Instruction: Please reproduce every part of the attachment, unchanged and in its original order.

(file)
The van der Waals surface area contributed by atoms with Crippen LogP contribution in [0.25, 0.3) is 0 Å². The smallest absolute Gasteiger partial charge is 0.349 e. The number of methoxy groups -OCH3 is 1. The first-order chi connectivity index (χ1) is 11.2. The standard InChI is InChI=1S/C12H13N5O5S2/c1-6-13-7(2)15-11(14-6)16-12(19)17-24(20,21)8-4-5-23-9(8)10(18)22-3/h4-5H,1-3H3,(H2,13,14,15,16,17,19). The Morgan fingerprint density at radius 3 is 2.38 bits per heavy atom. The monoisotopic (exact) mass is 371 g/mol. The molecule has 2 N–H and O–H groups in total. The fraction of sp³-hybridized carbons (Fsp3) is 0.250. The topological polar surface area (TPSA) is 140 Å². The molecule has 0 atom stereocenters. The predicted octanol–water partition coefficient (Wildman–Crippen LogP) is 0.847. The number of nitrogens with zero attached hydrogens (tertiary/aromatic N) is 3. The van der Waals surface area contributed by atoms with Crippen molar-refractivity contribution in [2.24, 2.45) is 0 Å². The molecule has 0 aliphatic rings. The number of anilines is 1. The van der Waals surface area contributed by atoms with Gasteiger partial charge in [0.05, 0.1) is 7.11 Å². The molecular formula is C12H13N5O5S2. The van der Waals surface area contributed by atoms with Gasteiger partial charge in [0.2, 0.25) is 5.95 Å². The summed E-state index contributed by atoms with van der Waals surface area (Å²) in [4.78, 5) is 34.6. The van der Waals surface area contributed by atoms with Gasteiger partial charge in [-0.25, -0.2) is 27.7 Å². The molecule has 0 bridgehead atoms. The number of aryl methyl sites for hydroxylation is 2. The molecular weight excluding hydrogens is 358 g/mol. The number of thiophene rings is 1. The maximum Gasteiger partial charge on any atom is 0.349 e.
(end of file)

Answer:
The van der Waals surface area contributed by atoms with Crippen LogP contribution in [0.25, 0.3) is 0 Å². The smallest absolute Gasteiger partial charge is 0.349 e. The number of methoxy groups -OCH3 is 1. The first-order chi connectivity index (χ1) is 11.2. The standard InChI is InChI=1S/C12H13N5O5S2/c1-6-13-7(2)15-11(14-6)16-12(19)17-24(20,21)8-4-5-23-9(8)10(18)22-3/h4-5H,1-3H3,(H2,13,14,15,16,17,19). The Morgan fingerprint density at radius 3 is 2.38 bits per heavy atom. The monoisotopic (exact) mass is 371 g/mol. The molecule has 2 N–H and O–H groups in total. The fraction of sp³-hybridized carbons (Fsp3) is 0.250. The topological polar surface area (TPSA) is 140 Å². The molecule has 0 atom stereocenters. The predicted octanol–water partition coefficient (Wildman–Crippen LogP) is 0.847. The number of nitrogens with zero attached hydrogens (tertiary/aromatic N) is 3. The van der Waals surface area contributed by atoms with Crippen molar-refractivity contribution in [2.24, 2.45) is 0 Å². The molecule has 0 aliphatic rings. The number of anilines is 1. The van der Waals surface area contributed by atoms with Gasteiger partial charge in [0.05, 0.1) is 7.11 Å². The molecular formula is C12H13N5O5S2. The van der Waals surface area contributed by atoms with Gasteiger partial charge in [0.2, 0.25) is 5.95 Å². The summed E-state index contributed by atoms with van der Waals surface area (Å²) in [4.78, 5) is 34.6. The van der Waals surface area contributed by atoms with Gasteiger partial charge in [-0.25, -0.2) is 27.7 Å². The molecule has 0 bridgehead atoms. The number of aryl methyl sites for hydroxylation is 2. The molecular weight excluding hydrogens is 358 g/mol. The number of thiophene rings is 1. The maximum Gasteiger partial charge on any atom is 0.349 e.